Ma Lei got the call from her father late that Sunday afternoon, asking her to help her brother.
Ma Lei is a proud Chinese, and fiercely protective of those parts of Chinese cultural tradition she approves of — such as reverence for her father — but even more fiercely independent. I know of few languages better suited to the expression of anger than Chinese, and Ma Lei wields it for that purpose expertly. Though I didn’t know the substance of the conversation, I knew that I wouldn’t want to be on the other end of that phone call, even though it was her own father she was arguing with.
She gave no quarter, during that conversation or afterwards explaining the situation to me. We don’t save money and eat noodles, she told me, to give our money to someone else. “It’s our money, not theirs,” she insisted indignantly. But the strain of conflict with her father was heavy on her, and she slept little that night.
The issue came up again once or twice, not frequently, but it’s been in the background ever since. About a month ago, Brother and his girlfriend came for an overnight visit at our new apartment, their first time staying with us overnight. I don’t know if it was intended as an advertisement for the couple, but a few days later Brother asked Ma Lei to give money for Cao Dan’s family.
Immediately after putting her brother in his place, Ma Lei called Cao Dan to deliver her a long lesson in personal finance. After pointing out the obvious about her parents’ poverty, she listed just a few of the many priorities She and I have for our money, ahead of giving it to the girlfriend’s parents. (To name just one, this was right about the time Ma Lei was going into the hospital for very expensive fertility treatments.) By the end of the conversation the girlfriend had been reduced to tears, but she finally understood that there was to be no dowry for her parents.
A couple of weeks later, the girlfriend’s Renren feed (Chinese Facebook) carried a short, distraught announcement. Her parents had withdrawn their consent for the marriage, so she and Ma Lei’s brother had broken up. (As readers of my writings will know, Chinese parents have veto power over their children’s romantic relationships.)
A week went by, then another. Then Ma Lei’s father got a call from the girl’s mother. “Why did your son break up with our daughter?” Now she’s distraught, she cries all night, she doesn’t sleep.
This time it was Father’s turn to do a little place-putting. Our son did no such thing, Father told them, it was you who broke them up with your demand for money we don’t have.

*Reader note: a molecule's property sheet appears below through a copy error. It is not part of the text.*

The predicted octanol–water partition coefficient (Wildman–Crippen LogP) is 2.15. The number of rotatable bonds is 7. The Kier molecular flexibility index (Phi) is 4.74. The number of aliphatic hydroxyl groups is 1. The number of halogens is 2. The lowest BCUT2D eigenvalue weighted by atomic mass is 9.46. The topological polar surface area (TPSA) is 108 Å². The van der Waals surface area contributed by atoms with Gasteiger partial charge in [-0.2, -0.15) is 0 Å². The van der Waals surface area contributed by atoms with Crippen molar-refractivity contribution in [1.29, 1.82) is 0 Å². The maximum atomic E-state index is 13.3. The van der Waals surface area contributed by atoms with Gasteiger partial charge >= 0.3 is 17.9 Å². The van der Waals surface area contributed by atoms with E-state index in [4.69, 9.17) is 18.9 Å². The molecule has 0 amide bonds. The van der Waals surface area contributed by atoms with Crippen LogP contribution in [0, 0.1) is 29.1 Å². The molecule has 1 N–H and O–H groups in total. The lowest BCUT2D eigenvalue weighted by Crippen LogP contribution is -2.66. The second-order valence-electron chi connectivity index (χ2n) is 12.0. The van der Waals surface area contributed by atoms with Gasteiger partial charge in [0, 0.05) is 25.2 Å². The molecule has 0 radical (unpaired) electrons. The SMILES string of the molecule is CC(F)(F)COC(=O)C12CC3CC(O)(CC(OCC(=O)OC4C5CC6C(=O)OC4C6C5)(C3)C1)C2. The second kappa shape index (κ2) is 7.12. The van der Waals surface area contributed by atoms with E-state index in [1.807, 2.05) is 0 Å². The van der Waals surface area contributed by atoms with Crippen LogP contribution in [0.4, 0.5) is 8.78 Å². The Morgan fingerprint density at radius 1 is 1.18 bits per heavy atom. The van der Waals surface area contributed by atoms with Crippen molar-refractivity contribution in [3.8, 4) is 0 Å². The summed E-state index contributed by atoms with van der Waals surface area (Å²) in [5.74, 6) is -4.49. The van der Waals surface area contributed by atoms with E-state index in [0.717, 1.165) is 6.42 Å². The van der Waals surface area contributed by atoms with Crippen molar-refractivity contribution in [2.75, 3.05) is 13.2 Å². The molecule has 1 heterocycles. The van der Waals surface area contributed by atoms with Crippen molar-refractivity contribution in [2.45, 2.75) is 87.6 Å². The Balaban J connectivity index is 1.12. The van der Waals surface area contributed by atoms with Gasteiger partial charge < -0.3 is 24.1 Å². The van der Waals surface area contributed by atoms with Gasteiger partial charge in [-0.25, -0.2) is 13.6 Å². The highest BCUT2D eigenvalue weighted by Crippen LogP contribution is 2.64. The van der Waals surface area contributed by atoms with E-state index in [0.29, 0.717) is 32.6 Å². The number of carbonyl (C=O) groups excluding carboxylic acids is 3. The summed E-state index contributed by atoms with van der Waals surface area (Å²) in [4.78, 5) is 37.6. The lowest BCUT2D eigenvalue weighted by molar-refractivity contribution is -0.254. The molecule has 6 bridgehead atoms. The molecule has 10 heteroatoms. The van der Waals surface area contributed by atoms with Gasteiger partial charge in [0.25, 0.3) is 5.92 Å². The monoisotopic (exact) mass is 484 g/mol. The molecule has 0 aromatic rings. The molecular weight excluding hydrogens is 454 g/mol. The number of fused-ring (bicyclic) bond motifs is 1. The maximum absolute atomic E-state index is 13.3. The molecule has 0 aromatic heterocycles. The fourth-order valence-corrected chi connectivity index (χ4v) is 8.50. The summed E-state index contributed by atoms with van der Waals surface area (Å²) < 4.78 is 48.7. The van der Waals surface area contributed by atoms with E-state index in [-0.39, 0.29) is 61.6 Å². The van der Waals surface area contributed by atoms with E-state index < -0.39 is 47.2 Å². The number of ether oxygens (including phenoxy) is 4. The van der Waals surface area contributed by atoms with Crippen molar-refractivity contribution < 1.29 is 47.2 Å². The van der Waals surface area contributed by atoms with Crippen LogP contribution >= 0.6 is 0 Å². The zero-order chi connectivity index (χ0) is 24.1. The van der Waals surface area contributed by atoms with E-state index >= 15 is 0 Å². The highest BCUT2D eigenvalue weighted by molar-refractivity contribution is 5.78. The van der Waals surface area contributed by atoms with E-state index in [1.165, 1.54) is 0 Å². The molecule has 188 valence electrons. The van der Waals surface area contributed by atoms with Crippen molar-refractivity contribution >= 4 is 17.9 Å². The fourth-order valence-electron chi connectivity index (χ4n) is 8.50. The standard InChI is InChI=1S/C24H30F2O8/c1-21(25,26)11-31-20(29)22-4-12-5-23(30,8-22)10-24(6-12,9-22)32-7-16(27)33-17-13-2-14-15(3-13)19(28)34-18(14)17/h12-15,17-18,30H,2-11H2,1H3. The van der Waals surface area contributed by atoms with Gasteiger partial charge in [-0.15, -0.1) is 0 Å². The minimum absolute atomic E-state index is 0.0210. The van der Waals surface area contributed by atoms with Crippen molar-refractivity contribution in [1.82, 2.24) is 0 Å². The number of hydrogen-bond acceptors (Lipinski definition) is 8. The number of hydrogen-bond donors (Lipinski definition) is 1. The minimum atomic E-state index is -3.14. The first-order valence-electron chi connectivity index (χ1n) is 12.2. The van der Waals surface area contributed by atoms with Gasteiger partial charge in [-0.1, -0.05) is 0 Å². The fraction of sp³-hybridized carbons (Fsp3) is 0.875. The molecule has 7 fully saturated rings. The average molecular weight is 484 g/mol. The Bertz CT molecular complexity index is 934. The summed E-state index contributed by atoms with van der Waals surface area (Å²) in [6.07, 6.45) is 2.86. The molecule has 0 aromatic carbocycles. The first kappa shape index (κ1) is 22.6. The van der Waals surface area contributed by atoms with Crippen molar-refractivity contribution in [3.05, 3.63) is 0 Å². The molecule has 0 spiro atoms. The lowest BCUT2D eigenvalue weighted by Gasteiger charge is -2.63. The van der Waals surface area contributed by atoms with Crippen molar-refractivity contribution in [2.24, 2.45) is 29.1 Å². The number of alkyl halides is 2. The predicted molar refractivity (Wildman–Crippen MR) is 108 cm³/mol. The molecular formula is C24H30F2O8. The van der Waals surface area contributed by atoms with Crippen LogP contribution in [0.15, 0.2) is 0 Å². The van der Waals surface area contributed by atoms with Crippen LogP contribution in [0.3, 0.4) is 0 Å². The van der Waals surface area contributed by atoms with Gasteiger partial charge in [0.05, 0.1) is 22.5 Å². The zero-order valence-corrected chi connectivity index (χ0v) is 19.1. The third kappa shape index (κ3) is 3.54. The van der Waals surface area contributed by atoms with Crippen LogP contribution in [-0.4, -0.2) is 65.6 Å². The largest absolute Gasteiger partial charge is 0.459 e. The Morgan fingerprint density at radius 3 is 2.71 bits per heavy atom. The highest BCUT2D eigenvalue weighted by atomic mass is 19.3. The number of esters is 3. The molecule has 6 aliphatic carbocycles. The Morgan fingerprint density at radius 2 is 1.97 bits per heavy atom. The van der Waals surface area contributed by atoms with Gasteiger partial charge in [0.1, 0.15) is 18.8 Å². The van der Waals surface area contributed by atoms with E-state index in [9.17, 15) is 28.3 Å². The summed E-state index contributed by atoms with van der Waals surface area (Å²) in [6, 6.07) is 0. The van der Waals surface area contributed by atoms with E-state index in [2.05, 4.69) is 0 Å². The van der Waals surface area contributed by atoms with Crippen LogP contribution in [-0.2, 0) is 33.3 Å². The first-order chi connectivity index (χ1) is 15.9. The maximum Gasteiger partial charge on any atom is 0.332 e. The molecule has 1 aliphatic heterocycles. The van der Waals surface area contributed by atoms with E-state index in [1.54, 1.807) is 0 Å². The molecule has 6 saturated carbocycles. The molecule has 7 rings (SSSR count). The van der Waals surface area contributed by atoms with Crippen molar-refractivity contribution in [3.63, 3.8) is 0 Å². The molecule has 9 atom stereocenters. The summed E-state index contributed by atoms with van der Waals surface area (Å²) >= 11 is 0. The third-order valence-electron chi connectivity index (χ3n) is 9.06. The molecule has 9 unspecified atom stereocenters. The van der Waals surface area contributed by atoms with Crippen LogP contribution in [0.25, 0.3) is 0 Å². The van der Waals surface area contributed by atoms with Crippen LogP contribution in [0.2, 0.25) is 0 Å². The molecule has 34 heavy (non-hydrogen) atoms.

Suddenly, by magic, not only have the kids gotten back together, but the two families have been called together outside Shenyang for a pre-wedding celebration. As nearly as I understand it, this will not be an actual wedding ceremony — there’s no time for that — but a family party. It’s common in Chinese families for each family to throw its own party, partly to make sure that the money their guests are expected to give will go to the right family.
I think, but I’m not certain, that the couple will perform their legal marriage at this time, but the big ceremony in Dalian will happen next year. In China, unlike in the West, there’s no such thing as a wedding license to be actuated at a civil or religious ceremony. Rather, the registration with the government is one’s legal wedding, and the ceremony is purely pro forma. Some couples wait years after getting legally married before they bother with the big family celebration.
We will, of course, be going along for this quasi-wedding/peace summit between the families. And of course, if anything interesting happens, I will be sure to write it up for your amusement! 


  1. This is a very interesting and confusing subject and one that I find particularly difficult. Not only do the boys parents fork out for the house, wedding, clothes etc but they have to pay the brides family as well!

    I know we have had this conversation with our own daughter in law to be and she knows in no uncertain terms that there will be no dowry forthcoming. Not because we are mean but because its not our tradition. Fortunately like Ma Lei she is a modern and far seeing young Chinese woman and can understand our reasoning. The old days of marriage brokering has a lot to answer for, there are many unhappy Chinese marriages but hopefully in the future marrying for love will become more the norm.

    Good story Robert.

  2. It's great that your son has such an open-minded fiance. Ma Lei is the same, but there are precious few such great women in this country.

    I don't think love is irrelevant to Chinese marriage, but there is this other, materialistic concern that messes everything up. That is improving.

    1. Yes thats true and hopefully it will get much better for the next generation. The pressure on young people to marry is so strong that it must be very difficult not to bow to the pressure and just marry someone to shut the family up!! Anyway...good blog story